James Scandirito Senior, 74, was reported missing on April 1st, 2018. His son, James Scandirito Junior, said that he last saw his father the previous night. It turns out that Junior actually dismembered his father and hid his body. Was it murder or panic?
Senior’s dismembered remains were discovered at a local golf course a few after he was reported missing. The investigation eventually revealed that Junior dismembered his father and disposed of the body in the golf course, and attempted to withdraw money from his father’s bank account. Junior, a law school graduate, was charged with murdering his father. He was also charged with abusing a human corpse. According to the prosecution, Junior killed his father and disposed of the body so he could steal his father’s money. The defense did not dispute that Junior cut up his father, but said that Senior had a heart attack and died. Junior merely panicked and hid the body. In March, the Florida Jury acquitted him of Murder, but convicted him of abusing his corpse. Sentencing was delayed until last week.
Friday afternoon, the Court handed Junior the maximum sentence for that conviction under Florid law, 15 years.
While watching the sentencing phase and discussing the case on the Law and Crime Network, we talked about the role of a “victim impact statement” in sentencing, and the purpose of our adversarial system. We’ll save for another day a discussion on both of these topics.
For now though, let’s talk about what might have happened if this crime were committed in Texas. This case could have been prosecuted under two different theories. First, under 42.08 of the penal code, abuse of a corpse requires proof that the person charged “disinters, disturbs, damages, dissects in whole or in part, carries away, or treats in an offensive manner a human corpse.” This is a state jail felony offense, meaning a person convicted could be sentenced from 180 days to 2 years confinement in the state jail.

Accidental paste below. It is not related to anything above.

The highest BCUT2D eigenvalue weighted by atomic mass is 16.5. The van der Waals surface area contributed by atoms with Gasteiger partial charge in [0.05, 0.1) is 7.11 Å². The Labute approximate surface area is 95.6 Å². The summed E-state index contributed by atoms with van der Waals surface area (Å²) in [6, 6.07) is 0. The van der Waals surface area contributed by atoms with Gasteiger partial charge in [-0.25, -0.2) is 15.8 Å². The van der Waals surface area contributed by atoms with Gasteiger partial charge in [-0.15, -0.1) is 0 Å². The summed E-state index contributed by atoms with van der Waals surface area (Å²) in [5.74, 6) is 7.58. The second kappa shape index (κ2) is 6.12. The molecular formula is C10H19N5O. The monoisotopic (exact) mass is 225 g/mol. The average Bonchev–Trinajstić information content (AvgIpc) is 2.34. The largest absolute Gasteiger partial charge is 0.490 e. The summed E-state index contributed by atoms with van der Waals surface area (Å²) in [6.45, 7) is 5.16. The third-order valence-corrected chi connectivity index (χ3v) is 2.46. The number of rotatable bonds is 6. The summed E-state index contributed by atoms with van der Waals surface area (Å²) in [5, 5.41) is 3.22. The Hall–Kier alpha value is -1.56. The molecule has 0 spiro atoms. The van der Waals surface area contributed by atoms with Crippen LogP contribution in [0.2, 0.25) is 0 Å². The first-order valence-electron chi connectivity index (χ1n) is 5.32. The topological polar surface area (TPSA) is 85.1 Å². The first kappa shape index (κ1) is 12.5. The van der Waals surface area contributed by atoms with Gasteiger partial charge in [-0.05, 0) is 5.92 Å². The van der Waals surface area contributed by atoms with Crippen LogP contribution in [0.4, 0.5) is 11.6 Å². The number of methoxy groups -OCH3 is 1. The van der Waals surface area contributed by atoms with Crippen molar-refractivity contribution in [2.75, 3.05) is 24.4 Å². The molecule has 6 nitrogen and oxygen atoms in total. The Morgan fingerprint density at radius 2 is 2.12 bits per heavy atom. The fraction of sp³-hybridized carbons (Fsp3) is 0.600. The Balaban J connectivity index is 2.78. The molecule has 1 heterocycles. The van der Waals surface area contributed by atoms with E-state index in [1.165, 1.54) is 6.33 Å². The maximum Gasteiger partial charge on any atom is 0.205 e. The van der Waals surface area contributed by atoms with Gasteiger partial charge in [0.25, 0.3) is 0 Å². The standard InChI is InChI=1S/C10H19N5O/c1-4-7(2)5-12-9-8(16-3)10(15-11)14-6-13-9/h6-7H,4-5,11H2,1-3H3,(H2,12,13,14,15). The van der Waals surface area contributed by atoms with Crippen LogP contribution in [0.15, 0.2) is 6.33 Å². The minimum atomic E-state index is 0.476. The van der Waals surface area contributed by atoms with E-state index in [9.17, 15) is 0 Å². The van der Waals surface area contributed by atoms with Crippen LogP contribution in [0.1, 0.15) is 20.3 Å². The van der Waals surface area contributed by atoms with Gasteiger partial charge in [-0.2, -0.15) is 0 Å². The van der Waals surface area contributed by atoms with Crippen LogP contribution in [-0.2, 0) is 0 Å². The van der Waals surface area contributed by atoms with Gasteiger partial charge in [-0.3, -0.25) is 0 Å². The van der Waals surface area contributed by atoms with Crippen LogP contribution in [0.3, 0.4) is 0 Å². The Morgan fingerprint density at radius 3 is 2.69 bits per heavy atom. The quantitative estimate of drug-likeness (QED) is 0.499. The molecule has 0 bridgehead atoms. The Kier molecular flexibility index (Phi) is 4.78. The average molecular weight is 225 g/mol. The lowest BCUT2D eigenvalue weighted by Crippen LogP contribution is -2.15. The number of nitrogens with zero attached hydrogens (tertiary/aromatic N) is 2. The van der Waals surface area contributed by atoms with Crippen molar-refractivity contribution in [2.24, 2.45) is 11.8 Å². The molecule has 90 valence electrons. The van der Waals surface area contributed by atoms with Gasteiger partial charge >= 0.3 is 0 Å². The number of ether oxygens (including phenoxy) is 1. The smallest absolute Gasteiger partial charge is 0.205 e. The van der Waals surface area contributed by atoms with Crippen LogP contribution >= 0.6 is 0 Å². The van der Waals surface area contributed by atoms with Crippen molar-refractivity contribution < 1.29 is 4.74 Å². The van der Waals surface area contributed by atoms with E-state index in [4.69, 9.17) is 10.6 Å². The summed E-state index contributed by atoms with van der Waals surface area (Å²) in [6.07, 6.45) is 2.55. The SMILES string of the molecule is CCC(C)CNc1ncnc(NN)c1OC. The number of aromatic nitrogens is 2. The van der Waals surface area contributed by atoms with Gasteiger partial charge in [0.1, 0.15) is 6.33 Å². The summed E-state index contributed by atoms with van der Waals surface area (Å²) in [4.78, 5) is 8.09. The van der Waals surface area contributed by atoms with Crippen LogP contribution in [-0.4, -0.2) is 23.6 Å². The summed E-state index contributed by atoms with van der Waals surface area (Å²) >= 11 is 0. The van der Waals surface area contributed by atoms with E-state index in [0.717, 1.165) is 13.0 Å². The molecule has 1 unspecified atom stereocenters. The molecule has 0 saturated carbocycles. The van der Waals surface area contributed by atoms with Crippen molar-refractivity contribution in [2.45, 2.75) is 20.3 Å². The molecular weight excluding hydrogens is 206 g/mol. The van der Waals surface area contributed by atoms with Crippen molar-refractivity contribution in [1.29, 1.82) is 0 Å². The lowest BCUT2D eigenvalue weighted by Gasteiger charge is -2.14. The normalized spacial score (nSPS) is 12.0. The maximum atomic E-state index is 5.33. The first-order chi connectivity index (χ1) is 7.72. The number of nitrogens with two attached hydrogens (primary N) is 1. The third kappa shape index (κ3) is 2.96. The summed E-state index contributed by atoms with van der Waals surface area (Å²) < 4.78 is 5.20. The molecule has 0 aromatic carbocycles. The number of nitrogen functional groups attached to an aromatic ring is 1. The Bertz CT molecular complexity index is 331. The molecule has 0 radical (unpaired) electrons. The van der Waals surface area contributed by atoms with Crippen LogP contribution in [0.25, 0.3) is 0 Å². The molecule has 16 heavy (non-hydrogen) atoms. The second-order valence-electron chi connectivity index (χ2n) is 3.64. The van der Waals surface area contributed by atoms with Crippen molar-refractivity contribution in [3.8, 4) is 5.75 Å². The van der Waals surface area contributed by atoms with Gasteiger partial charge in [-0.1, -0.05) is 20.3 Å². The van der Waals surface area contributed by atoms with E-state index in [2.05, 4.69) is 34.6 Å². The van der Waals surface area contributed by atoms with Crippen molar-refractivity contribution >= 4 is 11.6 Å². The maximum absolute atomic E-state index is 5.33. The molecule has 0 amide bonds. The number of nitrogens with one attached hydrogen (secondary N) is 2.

The other potential offense is under Section 37.09, called Tampering with Physical Evidence. A conviction requires proof that the person, knowing that an investigation is pending or in the process, “alters, destroys, or conceals a thing with intent to impair its availability as evidence.” If the “thing” is a human corpse, a person convicted faces between 2 and 20 years confinement in the penitentiary. The decision about which charge to pursue belongs to the District Attorney.
If convicted of either charge, a Judge or a Jury would assess punishment.
For jurors, Article 37.07 of the Code of Criminal Procedure says that anything relevant would be admissible in that phase of the trial, including “the prior criminal record of the defendant, his general reputation, his character,” and any other bad act that can be proven beyond a reasonable doubt. By way of the same rule, the Defense can put on testimony that might shed light on a defendant’s good character, and friends and family could vouch for him. In short, the defense can put on anything that mitigates punishment or lessens the moral culpability of the crime. With that as the guide, jurors must unanimously agree on a sentence within that range. If the court were assessing punishment, the same principles apply.
Finally, a small point about punishment in Texas criminal cases. If you are wondering who elects whether the judge or a jury hands down punishment, the decision lies solely with the defendant. The decision must be made prior to trial, but ultimately the Defendant makes the call.
For more information on the Scandarito case, you can watch Junior’s testimony during the trial wherein he walks jurors through the steps he took in order to accomplish his crime. The testimony is unforgettable. You can watch the sentencing phase here, and watch any portion of the trial on this playlist.